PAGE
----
Fisheries Barriers in Native Trout Drainages
To effectively safeguard against extirpation of native fishes in Alberta (particularly bull trout, Arctic grayling, Athabasca rainbow trout, and westslope cutthroat trout), it is essential to protect genetically pure populations from hybridization and competition with invasive species such as rainbow trout and brook trout. In Alberta, several sub-populations of native trout remain genetically pure primarily because of waterfalls that impede invasion. Maintaining and isolating these headwater populations from invasion is critical to the protection and persistence of genetically pure fish. Cataloguing waterfalls is a necessary first step in prioritizing population recovery and building implementation strategies on a stream by stream basis. We collected known waterfall and other barrier data for the Peace River, Athabasca River, North Saskatchewan River, and Red Deer River basins into a centralized database. We selected the Narraway River watershed as the pilot study area. We gathered fish habitat and community data for the Narraway River watershed and identified 107 potential waterfall locations. We will complete valley confinement modelling and future ground truthing exercises at these locations to determine what fish passage barriers exist within the Narraway River watershed that can be used for population isolation management.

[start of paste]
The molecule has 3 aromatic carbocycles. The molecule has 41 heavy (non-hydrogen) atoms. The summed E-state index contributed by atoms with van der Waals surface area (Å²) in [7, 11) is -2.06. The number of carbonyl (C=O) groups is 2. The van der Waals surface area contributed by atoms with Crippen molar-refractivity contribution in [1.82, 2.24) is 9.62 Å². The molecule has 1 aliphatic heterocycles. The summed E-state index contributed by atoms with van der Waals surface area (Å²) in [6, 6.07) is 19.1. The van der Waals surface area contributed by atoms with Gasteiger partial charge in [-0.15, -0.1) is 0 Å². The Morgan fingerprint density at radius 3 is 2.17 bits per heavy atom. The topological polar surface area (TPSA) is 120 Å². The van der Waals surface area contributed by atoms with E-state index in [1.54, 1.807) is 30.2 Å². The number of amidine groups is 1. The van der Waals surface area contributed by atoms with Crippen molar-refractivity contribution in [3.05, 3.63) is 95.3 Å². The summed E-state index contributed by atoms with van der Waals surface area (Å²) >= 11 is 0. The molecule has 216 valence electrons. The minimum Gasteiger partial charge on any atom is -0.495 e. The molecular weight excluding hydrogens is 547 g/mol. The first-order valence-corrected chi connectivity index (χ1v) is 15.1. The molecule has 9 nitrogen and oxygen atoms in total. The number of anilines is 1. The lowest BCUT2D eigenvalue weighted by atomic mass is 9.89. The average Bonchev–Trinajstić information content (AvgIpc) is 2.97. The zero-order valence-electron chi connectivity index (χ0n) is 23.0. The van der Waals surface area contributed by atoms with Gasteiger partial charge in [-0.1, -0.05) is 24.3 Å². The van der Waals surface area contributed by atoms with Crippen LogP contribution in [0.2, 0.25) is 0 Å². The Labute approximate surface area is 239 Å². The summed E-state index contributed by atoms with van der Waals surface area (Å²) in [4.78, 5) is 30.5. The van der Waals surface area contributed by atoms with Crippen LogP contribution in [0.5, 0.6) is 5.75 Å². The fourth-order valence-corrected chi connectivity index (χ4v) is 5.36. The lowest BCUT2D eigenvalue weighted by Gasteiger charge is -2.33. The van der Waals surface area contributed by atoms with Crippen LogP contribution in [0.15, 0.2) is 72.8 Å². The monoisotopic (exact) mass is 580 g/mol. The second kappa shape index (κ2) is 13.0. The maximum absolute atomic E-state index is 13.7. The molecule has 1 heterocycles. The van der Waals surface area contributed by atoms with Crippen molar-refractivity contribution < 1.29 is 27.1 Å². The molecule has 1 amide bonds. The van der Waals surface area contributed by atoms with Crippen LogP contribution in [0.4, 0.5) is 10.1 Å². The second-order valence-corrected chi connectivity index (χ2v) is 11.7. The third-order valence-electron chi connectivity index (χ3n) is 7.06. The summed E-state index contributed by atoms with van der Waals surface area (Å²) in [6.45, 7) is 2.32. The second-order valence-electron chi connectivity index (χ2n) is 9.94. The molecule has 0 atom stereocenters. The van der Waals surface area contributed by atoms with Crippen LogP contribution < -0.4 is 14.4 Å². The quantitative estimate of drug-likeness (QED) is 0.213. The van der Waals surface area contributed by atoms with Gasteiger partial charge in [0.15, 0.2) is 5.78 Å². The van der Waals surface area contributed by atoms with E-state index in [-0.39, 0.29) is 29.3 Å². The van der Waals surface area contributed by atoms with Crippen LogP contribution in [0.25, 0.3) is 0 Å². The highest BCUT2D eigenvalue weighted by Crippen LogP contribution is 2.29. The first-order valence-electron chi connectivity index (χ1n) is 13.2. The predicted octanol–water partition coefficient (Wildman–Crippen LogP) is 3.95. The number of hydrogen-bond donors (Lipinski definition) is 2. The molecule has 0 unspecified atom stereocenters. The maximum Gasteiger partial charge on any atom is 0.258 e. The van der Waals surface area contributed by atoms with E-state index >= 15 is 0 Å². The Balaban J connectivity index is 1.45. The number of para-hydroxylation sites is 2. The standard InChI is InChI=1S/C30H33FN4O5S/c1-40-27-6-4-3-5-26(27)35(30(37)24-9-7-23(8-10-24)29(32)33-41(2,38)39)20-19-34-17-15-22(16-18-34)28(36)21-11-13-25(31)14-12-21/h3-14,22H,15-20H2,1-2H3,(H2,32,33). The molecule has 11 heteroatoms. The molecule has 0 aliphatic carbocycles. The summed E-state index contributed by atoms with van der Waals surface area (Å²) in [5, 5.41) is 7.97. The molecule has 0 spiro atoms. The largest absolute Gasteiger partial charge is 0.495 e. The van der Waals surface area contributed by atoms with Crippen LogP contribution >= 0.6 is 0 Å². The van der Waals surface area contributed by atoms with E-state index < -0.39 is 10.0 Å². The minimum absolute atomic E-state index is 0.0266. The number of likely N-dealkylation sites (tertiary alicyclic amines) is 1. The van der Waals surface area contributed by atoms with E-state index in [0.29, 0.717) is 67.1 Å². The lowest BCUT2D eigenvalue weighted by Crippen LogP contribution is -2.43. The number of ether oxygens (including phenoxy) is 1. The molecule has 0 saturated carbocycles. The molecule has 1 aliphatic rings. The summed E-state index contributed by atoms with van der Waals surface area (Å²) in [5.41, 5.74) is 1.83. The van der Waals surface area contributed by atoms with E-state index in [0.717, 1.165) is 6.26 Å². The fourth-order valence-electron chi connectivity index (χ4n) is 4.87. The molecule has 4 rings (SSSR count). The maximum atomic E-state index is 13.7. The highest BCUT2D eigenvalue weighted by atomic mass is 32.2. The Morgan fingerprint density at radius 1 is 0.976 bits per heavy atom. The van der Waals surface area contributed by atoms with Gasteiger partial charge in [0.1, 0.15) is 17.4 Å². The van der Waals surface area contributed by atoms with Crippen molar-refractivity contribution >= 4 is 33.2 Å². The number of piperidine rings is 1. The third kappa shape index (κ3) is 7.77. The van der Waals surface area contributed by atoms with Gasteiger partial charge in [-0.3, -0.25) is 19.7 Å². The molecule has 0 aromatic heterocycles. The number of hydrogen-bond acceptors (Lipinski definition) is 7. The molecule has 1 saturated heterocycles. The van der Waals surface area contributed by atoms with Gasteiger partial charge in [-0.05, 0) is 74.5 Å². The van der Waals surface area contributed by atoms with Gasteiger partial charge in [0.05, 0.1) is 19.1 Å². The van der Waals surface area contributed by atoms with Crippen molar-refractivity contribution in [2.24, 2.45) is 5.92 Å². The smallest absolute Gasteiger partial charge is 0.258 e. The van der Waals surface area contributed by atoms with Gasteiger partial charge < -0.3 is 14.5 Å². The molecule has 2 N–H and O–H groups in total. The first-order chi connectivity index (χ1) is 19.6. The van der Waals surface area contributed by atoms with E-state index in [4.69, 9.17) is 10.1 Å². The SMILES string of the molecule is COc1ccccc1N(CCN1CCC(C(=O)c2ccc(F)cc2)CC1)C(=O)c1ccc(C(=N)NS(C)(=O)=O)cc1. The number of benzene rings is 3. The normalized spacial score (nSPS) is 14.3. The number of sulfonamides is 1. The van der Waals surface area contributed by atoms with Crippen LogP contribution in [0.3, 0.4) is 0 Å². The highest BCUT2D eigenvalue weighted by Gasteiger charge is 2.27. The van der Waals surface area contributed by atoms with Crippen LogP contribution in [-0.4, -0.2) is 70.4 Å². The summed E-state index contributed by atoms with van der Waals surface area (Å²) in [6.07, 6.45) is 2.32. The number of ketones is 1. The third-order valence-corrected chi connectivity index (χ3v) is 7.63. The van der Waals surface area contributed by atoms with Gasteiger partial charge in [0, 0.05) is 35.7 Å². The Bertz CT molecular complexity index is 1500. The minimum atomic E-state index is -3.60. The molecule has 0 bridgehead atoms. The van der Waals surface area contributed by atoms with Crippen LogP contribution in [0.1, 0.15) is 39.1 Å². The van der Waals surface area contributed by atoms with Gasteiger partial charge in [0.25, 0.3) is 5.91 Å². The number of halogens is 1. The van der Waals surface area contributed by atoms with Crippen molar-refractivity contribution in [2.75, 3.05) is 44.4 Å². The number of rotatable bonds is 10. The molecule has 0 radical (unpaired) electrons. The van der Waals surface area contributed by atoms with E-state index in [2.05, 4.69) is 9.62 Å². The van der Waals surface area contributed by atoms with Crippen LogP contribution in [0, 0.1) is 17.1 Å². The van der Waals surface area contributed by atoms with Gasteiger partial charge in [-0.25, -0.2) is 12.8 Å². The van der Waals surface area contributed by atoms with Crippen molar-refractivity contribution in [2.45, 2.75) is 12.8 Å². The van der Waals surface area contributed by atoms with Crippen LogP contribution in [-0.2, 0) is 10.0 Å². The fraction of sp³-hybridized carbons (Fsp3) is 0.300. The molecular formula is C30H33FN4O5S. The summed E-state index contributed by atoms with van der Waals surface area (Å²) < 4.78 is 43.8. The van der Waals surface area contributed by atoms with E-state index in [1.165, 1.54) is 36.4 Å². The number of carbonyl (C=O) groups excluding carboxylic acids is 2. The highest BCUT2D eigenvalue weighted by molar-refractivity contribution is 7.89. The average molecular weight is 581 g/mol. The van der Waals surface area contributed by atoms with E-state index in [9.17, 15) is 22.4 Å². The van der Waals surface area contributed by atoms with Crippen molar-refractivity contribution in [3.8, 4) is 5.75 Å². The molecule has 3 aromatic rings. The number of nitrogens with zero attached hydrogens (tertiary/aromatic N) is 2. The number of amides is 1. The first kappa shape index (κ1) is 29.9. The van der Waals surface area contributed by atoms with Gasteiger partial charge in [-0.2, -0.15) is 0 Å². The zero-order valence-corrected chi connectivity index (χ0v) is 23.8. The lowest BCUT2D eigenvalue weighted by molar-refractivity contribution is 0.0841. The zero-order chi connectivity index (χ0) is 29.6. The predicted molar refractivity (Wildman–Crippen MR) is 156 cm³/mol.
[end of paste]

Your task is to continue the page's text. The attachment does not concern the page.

Alberta Environment and Parks, Environment and Climate Change Canada
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|Fisheries Barriers in Native Trout Drainages||2018-2019||1|